Cancer. We whisper the word, fear the consequences, and our hearts break when cancer touches loved ones, including furry family members. But according to veterinary specialists, cancer is the most treatable—and curable!—of any chronic pet disease.
November is Pet Cancer Awareness Month. We lost our Bravo-Dawg in the winter after a valiant fight, and you can read the first post here. The amazing folks at Morris Animal Foundation address many kinds of cancer and have funded numerous studies and even trained researchers to continue the search for the cure.
According to Dr. David Haworth, president and CEO of Morris, “One in 2 dogs will develop cancer, and 1 in 4 dogs will die of the disease. The Foundation leverages the best minds in veterinary medicine and science to work on understanding the cause (funding over 40 studies on cancer in dogs at any given time…).” Read more about what you need to know …
There’s a good chance if you visited your local shelter today, you’d meet a pet who prefers couch cuddling to counter surfing, knows that shoes aren’t for chewing and is eagerly waiting to show you how to slow down and soak up life. I’m talking about senior pets!
November is #AdoptASeniorPetMonth, so if there is room in your 🏠 and ❤️, now is the perfect time to head to the shelter to find a grey-muzzled pet with plenty of love left to give!
How to Read Dog Poop: Normal Dog Poop to Dog Poop Problems
Everyone who shares a home (and heart) with a dog at some point must deal with dog poop problems. Learning what’s normal, to yellow colored stool, or learning how serious blood in dog’s stool diarrhea may be helps get your dog help. While it may not be the most appealing topic, learning about your dog’s “creativity” offers important insight into his health.
Not only his food, but also your dog’s environment and emotional state, affects how his body works. Fear, anxiety, and stress can change a dog’s behavior, but also can disrupt digestion and cause enteritis. That in turn affects his poop.
Recognizing healthy elimination helps pet owners alert to abnormal eliminations. That way, when necessary, you can get your dog prompt medical help to diagnose and treat problems before they become worse.
Pet diabetes affects many cats and dogs, and this month we celebrate National Pet Diabetes Month. I’ve compiled this information for you from my books because I believe a happier world starts with healthy, joyful pets. So I help scaredy-cat pet lovers wag up their confidence with genius at-home advice—that banishes embarrassment while improving pet relationships with award-winning pet care books like CAT FACTS and DOG FACTS.
Diabetes mellitus is a common disorder of the endocrine system in cats and dogs. The pancreas, a gland near the stomach and liver, produces the hormone insulin, which stimulates the movement of glucose (sugar) from the blood into the cells of the body. Cat and dog diabetes can develop if something suppresses the action of existing insulin (Type II, non-insulin dependent). Diabetes in cats and dogs also happens when something interferes with the production of insulin (Type I, insulin dependent). Without insulin, the body can’t use the food pets eat. The disease develops slowly, with subtle signs that you may not notice until it becomes quite advanced.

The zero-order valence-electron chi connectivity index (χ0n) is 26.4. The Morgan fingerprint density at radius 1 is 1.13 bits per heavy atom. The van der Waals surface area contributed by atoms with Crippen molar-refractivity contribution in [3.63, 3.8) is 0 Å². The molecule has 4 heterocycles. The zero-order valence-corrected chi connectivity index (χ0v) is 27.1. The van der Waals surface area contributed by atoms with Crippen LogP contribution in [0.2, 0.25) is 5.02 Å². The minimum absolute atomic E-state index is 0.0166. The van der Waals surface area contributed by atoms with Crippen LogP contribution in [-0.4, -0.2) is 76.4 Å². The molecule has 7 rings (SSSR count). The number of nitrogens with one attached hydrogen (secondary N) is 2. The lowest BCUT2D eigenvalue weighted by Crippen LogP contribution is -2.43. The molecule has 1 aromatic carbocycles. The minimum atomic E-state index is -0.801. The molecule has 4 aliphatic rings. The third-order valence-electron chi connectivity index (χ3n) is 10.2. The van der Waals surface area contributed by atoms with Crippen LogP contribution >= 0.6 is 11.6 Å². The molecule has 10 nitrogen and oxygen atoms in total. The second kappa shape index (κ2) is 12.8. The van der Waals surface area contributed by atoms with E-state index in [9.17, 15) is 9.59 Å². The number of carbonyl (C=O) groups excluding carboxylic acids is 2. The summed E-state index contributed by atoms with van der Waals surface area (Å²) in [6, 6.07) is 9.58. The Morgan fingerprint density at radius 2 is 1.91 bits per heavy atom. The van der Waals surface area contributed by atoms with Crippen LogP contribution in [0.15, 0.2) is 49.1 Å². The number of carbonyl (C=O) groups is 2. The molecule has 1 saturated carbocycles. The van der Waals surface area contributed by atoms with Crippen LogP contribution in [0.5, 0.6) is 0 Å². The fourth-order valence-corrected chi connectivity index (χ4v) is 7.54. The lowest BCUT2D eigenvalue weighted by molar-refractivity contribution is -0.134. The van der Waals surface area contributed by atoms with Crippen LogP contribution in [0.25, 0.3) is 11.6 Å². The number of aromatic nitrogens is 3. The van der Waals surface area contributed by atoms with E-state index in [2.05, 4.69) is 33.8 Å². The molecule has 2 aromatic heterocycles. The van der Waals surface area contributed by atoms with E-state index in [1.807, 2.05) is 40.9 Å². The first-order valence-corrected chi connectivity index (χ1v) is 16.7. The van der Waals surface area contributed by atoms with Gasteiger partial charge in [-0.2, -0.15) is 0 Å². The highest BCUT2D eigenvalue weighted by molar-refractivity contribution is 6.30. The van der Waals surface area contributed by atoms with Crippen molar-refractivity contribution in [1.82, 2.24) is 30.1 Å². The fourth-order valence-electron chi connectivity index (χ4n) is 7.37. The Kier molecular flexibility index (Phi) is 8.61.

Pet obesity increases the risk of diabetes for dogs and cats, because…
Tomorrow is NATIONAL CAT DAY! Why not celebrate with kewl schtuff for the cat…like a catnip treat?
I have no doubt that catnip prompted the Cheshire Cat’s grin. My cat Seren used to wear the same expression when she indulged. NATIONAL CAT DAY is the perfect time to indulge your furry friend.
But why do cats find this nondescript herb so attractive? Is it a kitty aphrodisiac, a harmless pleasure or something more sinister?
What Is Catnip?
Nepeta cataria, or catnip, is a strong-scented mint that contains a volatile oil that’s easily released into the air. Biting or rolling on the plant crushes the leaves and releases the oil so Kitty can get a good sniff. It doesn’t take much. Cats can detect catnip oil in the air at saturation as low as one part per billion.
With Halloween right around the corner, what a good time to share this round up of 8 Halloween myths. What have I missed? Are there other myth-teries you’d like to debunk? Share in the comments!
MYTH. Halloween costumes are fun for everyone. Even some humans find costumes creepy, so it’s no surprise some dogs do, too. Costumes can be frightening or stressful for your pooch. It’s a good idea to keep your dog safely inside and away from the trick-or-treaters on Halloween night.